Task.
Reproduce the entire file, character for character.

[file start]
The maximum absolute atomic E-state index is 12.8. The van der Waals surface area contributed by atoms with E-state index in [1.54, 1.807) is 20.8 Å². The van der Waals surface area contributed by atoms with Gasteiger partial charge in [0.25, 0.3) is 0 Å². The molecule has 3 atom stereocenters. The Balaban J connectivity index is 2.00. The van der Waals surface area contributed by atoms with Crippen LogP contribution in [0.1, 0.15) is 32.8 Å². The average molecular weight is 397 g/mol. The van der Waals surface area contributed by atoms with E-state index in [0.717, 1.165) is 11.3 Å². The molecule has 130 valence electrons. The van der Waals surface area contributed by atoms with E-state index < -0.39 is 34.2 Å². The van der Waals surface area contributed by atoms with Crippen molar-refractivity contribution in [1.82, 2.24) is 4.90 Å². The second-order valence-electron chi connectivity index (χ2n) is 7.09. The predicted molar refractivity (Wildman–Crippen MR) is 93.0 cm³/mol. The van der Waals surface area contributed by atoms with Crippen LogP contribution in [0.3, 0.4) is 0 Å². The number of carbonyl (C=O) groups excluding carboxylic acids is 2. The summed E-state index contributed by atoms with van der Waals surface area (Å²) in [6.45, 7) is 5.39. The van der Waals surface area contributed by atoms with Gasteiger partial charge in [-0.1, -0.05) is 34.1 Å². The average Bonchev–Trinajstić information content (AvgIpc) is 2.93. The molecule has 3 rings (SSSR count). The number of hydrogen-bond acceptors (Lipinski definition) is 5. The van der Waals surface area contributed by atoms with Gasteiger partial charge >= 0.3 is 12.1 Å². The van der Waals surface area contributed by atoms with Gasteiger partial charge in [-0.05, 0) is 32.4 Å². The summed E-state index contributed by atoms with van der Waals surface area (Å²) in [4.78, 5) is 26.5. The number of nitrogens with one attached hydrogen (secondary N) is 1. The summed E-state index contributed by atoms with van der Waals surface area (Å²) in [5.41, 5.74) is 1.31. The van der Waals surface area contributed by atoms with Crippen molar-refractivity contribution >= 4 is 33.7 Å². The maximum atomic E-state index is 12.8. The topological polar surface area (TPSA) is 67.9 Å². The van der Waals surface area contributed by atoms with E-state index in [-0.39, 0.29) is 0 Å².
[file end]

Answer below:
The maximum absolute atomic E-state index is 12.8. The van der Waals surface area contributed by atoms with E-state index in [1.54, 1.807) is 20.8 Å². The van der Waals surface area contributed by atoms with Gasteiger partial charge in [0.25, 0.3) is 0 Å². The molecule has 3 atom stereocenters. The Balaban J connectivity index is 2.00. The van der Waals surface area contributed by atoms with Crippen LogP contribution in [0.1, 0.15) is 32.8 Å². The average molecular weight is 397 g/mol. The van der Waals surface area contributed by atoms with E-state index in [0.717, 1.165) is 11.3 Å². The molecule has 130 valence electrons. The van der Waals surface area contributed by atoms with E-state index < -0.39 is 34.2 Å². The van der Waals surface area contributed by atoms with Crippen molar-refractivity contribution in [1.82, 2.24) is 4.90 Å². The second-order valence-electron chi connectivity index (χ2n) is 7.09. The predicted molar refractivity (Wildman–Crippen MR) is 93.0 cm³/mol. The van der Waals surface area contributed by atoms with Crippen LogP contribution in [0.3, 0.4) is 0 Å². The number of carbonyl (C=O) groups excluding carboxylic acids is 2. The summed E-state index contributed by atoms with van der Waals surface area (Å²) in [6.45, 7) is 5.39. The van der Waals surface area contributed by atoms with Gasteiger partial charge in [-0.1, -0.05) is 34.1 Å². The average Bonchev–Trinajstić information content (AvgIpc) is 2.93. The molecule has 3 rings (SSSR count). The number of hydrogen-bond acceptors (Lipinski definition) is 5. The van der Waals surface area contributed by atoms with Gasteiger partial charge >= 0.3 is 12.1 Å². The van der Waals surface area contributed by atoms with Gasteiger partial charge in [-0.05, 0) is 32.4 Å². The summed E-state index contributed by atoms with van der Waals surface area (Å²) in [4.78, 5) is 26.5. The number of nitrogens with one attached hydrogen (secondary N) is 1. The summed E-state index contributed by atoms with van der Waals surface area (Å²) in [5.41, 5.74) is 1.31. The van der Waals surface area contributed by atoms with Crippen molar-refractivity contribution >= 4 is 33.7 Å². The maximum atomic E-state index is 12.8. The topological polar surface area (TPSA) is 67.9 Å². The van der Waals surface area contributed by atoms with E-state index in [-0.39, 0.29) is 0 Å².